power aware 32 - Requester-Aware Power Reduction...

Info iconThis preview shows pages 1–2. Sign up to view the full content.

View Full Document Right Arrow Icon
Requester-Aware Power Reduction Yung-Hsiang Lu, Luca Benini, Giovanni De Micheli CSL, Stanford University, USA. { luyung, nanni } @stanford.edu DEIS, Universit`a di Bologna, Italy. lbenini@deis.unibo.it Abstract Typically, power reduction is conducted by hardware techniques, such as varying clock frequencies and/or supply voltages. However, hardware devices consume power to serve the requests from software programs. Consequently, it is essential to consider software for power reduction. This paper proposes “requester-aware” power reduction through the collaboration with pro- grams. Experimental results show that this approach can save nearly 70% power with negligible performance degradation. 1. Introduction Power reduction has become a major goal in designing electronic systems. For portable systems, low power means longer battery life or lighter battery weight. For desktop computers or servers, low power reduces elec- tric bills and improves reliability. Many run-time power-reduction techniques have been proposed. Dynamic power management is a power- reduction technique that puts idle hardware devices into low-power sleeping states to reduce power consump- tion [3]. A device is idle if it has no request to serve; it can sleep to save power. When new requests arrive, the device wakes up entering a working state to serve these requests. Requests are generated by programs (also called requesters ). For example, when a program reads or writes a file on a hard disk, it generates IO requests on the hard disk. Similarly, when a program sends a packet through networks, it generates a request on the network card. Power state changes have overhead: additional energy consumption and delay [9]; therefore, a device should sleep only when the overhead can be justified by the amount of energy saved. Power managers (PM) deter- mine power states according to certain rules (also called policies ). In the past, power management was mainly implemented in two ways. In the first approach, power managers observe requests at devices to predict future workloads; they are implemented in hardware or device drivers without direct interaction with requesters [3]. On the other extreme, programs can directly control power states through Microsoft’s OnNow [10] application pro- gramming interface (API). We believe neither extreme is appropriate. This paper proposes one approach between the two extremes. It considers how requests are generated— by running pro- grams. Programs can specify what devices are needed before generating requests. Power states are affected, but not controlled, by individual programs. Making pro- grams aware of power management is suggested in [5]; however, no study has been devoted to examining ap- propriate interaction between power managers and pro- grams. This paper has three major contributions. First, we explain the advantages to distinguishing individual requesters. Second, we propose a performance-based API which allows programs to indicate their device re-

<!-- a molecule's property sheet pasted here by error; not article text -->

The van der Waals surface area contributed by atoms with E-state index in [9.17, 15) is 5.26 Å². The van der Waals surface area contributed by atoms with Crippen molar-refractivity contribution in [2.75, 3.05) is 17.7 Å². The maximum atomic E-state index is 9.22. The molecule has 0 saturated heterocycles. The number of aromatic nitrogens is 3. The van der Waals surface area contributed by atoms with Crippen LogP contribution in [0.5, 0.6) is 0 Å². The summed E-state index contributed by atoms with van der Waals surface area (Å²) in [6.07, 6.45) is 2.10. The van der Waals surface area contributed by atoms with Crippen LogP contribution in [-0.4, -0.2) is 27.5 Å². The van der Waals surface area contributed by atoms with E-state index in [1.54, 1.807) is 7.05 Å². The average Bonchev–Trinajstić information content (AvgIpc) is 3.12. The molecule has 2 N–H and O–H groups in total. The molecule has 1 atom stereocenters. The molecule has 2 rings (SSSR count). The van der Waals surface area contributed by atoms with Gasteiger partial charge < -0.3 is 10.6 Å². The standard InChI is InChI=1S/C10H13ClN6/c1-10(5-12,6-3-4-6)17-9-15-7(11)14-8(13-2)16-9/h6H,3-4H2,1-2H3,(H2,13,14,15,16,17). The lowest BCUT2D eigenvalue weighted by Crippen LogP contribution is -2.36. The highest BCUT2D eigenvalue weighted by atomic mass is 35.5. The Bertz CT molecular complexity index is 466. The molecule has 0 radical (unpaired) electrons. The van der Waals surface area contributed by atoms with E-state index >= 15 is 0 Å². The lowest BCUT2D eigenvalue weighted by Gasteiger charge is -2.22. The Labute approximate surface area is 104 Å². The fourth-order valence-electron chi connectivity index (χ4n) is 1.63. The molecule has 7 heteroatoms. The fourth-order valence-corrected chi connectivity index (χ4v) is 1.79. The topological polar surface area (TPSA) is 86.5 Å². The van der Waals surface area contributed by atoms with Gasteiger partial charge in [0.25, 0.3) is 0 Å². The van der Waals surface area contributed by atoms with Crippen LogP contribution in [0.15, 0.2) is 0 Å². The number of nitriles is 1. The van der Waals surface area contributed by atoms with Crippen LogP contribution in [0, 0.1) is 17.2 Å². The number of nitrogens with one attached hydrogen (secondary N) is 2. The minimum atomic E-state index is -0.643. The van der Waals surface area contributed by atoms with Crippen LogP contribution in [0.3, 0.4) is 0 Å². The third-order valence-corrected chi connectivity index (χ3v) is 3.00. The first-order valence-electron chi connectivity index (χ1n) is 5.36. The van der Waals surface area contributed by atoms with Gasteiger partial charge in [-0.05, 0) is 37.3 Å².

Background image of page 1

Info iconThis preview has intentionally blurred sections. Sign up to view the full version.

View Full DocumentRight Arrow Icon
Image of page 2
This is the end of the preview. Sign up to access the rest of the document.

This note was uploaded on 09/01/2009 for the course CSE CS-699 taught by Professor Prf.p.bhaduri during the Spring '09 term at Indian Institute of Technology, Guwahati.

Page1 / 6

power aware 32 - Requester-Aware Power Reduction...

This preview shows document pages 1 - 2. Sign up to view the full document.

View Full Document Right Arrow Icon
Ask a homework question - tutors are online